Guest Contributor William Krist: Negotiations for a Trans-Pacific Partnership Agreement

The only major current trade negotiation that the U.S. is engaged in at this time is the negotiation for a Trans-Pacific Partnership (TPP) Agreement with eight other nations in Asia and the Americas.  And Canada and Mexico are expected to join the negotiations in December.  If successful, the resulting free trade area would include Australia, Brunei Darussalam, Canada, Chile, Mexico, New Zealand, Peru, Singapore, and Vietnam, as well as the U.S.  With multilateral negotiations in the WTO now stalled, the TPP offers the best opportunity for additional trade liberalization.  More importantly, if done right, this agreement could provide a template for future WTO negotiations and for a broad agreement with the 21 member nations in Asia Pacific Economic Cooperation (APEC) forum, a group of 21 Pacific Rim countries that includes China, Indonesia and Russia.

Negotiators made progress in the most recent round of negotiations held in San Diego from July 2 to 10, although there are a number of controversial issues that remain.  The next negotiating round is scheduled for September 6 to 15 in Leesburg, Virginia, although it is unlikely that negotiators will resolve the critical issues until after the U.S. presidential election.

Click here to view a background paper on the TPP and key issues.

 

 

William K. Krist is a Senior Policy Scholar at the Woodrow Wilson Center.  He is a former Senior Vice President of the American Electronics Association.  He has written extensively on trade, development, and the environment.  Anthony Gausepohl is his Research Assistant at the Woodrow Wilson Center.

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The Global Economy’s Missing Piece

With China’s growth stalling and Europe fighting to stay afloat, the world economy is in desperate need of a superhero that will help it stabilize and prosper. In tough times of the past, markets could always rely on the monetary toolbox and the fiscal leadership of United States to prevent global catastrophe. However, in a recent article in Foreign Policy Journal, the German Marshall Fund’s Kati Suominen explains why this time the U.S. will not be there, and what implications that has for future global governance and economics.

Suominen discusses how following World War II, the United States was the global economy’s “quarterback,” leading the offensive with the Bretton Woods summit and the creation of the groups of five, seven and eight who would later establish the World Trade Organization (WTO). During that time, the U.S. dollar became the standard for much of the world’s reserve currency, and the effects of the Federal Reserve Bank’s decisions spanned far beyond Constitution Avenue. She deduces that globalization didn’t just appear out of thin air, but was rather a “U.S.-led order that generated prosperity unimaginable only a few decades ago.” And it was from this “American-led order” that the Asian Tigers boomed and G-5 became the G-20, with “emerging nations such as China and India demanding greater power at the table.”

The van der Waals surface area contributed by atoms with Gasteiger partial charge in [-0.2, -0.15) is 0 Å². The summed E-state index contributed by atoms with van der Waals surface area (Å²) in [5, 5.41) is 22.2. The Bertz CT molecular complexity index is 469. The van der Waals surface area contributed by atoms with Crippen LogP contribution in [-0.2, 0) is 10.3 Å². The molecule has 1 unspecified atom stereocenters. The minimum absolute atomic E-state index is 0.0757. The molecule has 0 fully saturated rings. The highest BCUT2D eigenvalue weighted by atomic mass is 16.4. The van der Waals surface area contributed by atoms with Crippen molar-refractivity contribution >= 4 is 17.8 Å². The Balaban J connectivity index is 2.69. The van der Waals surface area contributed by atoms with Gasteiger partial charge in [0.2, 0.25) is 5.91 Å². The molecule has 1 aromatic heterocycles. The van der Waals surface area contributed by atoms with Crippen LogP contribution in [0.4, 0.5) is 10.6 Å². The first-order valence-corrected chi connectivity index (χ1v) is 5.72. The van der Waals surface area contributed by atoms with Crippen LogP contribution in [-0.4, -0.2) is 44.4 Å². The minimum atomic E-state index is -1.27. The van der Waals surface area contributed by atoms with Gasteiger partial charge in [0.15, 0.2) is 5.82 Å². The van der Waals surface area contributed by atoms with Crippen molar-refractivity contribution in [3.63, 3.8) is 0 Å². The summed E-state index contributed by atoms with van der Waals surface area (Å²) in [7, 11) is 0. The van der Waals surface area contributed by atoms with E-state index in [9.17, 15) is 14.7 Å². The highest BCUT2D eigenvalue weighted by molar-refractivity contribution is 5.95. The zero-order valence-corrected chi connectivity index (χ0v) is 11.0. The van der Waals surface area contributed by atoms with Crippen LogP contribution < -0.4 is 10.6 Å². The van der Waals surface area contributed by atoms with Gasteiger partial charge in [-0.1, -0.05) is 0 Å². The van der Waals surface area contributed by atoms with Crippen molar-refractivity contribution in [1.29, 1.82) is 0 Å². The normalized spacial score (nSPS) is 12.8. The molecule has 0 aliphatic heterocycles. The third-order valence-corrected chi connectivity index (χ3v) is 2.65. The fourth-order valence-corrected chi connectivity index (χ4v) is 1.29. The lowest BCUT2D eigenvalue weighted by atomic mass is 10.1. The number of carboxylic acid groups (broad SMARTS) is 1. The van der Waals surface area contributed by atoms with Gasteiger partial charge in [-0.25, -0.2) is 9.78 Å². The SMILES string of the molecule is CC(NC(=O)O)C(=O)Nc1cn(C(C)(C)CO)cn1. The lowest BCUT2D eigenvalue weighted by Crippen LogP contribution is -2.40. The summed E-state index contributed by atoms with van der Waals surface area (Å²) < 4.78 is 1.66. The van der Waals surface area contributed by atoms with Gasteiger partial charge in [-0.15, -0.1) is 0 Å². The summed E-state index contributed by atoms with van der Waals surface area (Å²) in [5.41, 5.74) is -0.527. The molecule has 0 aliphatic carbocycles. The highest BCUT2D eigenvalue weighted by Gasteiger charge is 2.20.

Suominen notes that while this “U.S.-made” system brought prosperity it also brought more challenges and America saw its credibility around the world chip away facing great fiscal uncertainty and a massive trade deficit. While she does not blame this all on President Obama, she does criticize his administration for deflecting the responsibility of Europe’s debt crisis to Germany and leaving any promise of economic recovery in the BRIC’s hands. From her criticism, she makes four critical recommendations: impose fiscal discipline and promote long-term policy, better integrate the world marketplace with a freer exchange of ideas and resources, equip the IMF with the tools to solve financial risk, and incentivize the international community to enforce many of regulations and protections already in place. Suominen concludes that the “new world order arouse because of American strength, vision and leadership…today, American leadership is again essential.”

Posted By: Jonathan Sherman

Sources: NPR

Photo Credit: G-20 Summit in Pittsburgh courtesy of Flickr user International Monetary Fund

Is School Too Easy?

A report released last week suggests that schools are failing on a wide scale to provide a productive and effective learning environment for their students.  The report was based on an analysis of the background surveys of the National Assessment of Educational Progress. Known as the Nation’s Report Card, these assessments are administered every two years by the National Center for Education Statistics.